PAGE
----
As the singing of human compositions in celebrating the praises of God, has its rise in small beginnings: no claim is at first offered on their behalf to the sole possession of this part of God’s worship. In the end, the psalms of scripture are excluded, and, perhaps, even reviled. Singing by choir begins very modestly: the object is merely to improve the music. In the end, the choir claims to be the seat of praise in the house of God. Trustees had no places in the apostolic church. There could have been none at that time. The reformed churches had no such officers. Originally, as there is reason to believe, they were barely tolerated, they are now, sometimes, supported as altogether preferable to deacons; and some, going still farther like the advocates of human psalmody, deny the office of deacon to be at all an important part of the order of the sanctuary. Trustees, man’s invention, they would not dispense with: deacons, Christ s appointment, may be very well neglected. The history of all the corruptions we have mentioned is the same, for the general principle will always hold good: a human invention, once tolerated in the church, will ultimately exclude, or throw into the shade, a divine institution.

James Willson, The Deacon, page 43, 1841

UPDATE on Pageland Reformed Presbyterian Mission (RPCNA): New meeting location

Pageland Reformed Presbyterian Mission is now meeting at:

222 S. Van Lingle Mungo Blvd.
Pageland, SC 29728.

Contact number is 843.517.2088. http://www.pagelandrpc.com.

From an earlier post:

The new church in Pageland has recently called Ian wise to be their Pastor. He accepted and is beginning ministry in October. The church will have an installation service led by Dr. Frank Smith on Saturday October 8th at 10.30am. They hope to have many visitors. All are invited!

From an earlier post:

A new church plant in Pageland, SC will now hold worship services every Lord’s Day morning at 11 am.

From the church’s website:

“Pageland Reformed Presbyterian Church is a ministry of the Reformed Presbyterian Church of North America (RPCNA). We are located in Pageland, South Carolina – 55 minutes from downtown Charlotte, North Carolina and 75 minutes from downtown Columbia, South Carolina.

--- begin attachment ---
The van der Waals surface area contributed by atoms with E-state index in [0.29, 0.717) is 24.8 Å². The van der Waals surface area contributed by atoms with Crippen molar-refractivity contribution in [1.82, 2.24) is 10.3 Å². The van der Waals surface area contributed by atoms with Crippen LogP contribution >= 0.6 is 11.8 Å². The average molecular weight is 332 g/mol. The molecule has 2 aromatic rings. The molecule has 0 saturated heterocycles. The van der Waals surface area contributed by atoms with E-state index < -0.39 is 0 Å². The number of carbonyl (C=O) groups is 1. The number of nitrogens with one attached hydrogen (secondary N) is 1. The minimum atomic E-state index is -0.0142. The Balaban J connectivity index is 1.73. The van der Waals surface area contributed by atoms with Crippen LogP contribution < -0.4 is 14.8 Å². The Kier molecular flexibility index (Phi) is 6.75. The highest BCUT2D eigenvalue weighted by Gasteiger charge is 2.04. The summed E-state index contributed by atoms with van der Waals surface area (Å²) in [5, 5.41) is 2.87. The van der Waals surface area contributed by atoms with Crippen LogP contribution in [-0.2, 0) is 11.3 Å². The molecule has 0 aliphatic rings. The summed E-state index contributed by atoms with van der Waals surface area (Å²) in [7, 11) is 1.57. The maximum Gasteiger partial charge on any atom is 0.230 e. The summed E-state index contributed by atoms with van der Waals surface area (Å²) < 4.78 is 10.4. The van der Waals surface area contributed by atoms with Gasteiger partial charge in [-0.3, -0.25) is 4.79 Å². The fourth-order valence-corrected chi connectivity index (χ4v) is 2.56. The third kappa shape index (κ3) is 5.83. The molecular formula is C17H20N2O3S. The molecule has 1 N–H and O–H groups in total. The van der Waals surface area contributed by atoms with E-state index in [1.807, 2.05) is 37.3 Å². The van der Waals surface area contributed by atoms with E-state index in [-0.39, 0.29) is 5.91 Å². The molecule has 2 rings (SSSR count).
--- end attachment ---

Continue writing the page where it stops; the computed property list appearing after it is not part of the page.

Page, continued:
We meet for worship at 11:00 am in the Cambridge Hall at the Guest Lodge located at:

910 West McGregor Street
Pageland, SC 29728-2014

SEE UPDATED LOCATION ABOVE

Please email pagelandrpc@gmail.com or call 843.622.5853 with any questions.

What we believe:

Our beliefs all stem from a full commitment to the authority of the Bible as the inerrant, infallible Word of God. This means that we believe in the Triune God: Father, Son, and Holy Spirit. We acknowledge our total inability to save ourselves and, in faith, depend on Christ alone as our Savior. We acknowledge Him as Lord in every area of life, and we vow together to advance His Kingdom on earth.

God made man in His image to glorify and enjoy Him. In the public worship of the church, the people of God, redeemed by Christ, glorify and enjoy the triune God, Father, Son, and Holy Spirit, as He reveals Himself in His Word.

Jesus Christ, as our Prophet, Priest and King, has revealed to His people how to worship Him in a pleasing manner. Therefore, “the acceptable way of worshiping the true God is instituted by Himself and so limited by His own revealed will, that He may not be worshiped according to the imaginations and devices of men, or the suggestions of Satan, under any visible representation, or any other way not prescribed in the Holy Scriptures” (Westminster Confession of Faith 21:1 [p.49]). This means true worship is commanded by God only; false worship is anything not commanded. In other words, if God did not direct us in the Bible to do something–we do not do it.”

A news article from November in the Progressive Journal from here quotes the Rev. Frank Smith, “We have maintained the practice of singing the Biblical songs in public worship without musical accompaniment. We’ve maintained those standards through the years. We believe this is the way that God desires to be worshiped. We believe that worship should be worship.”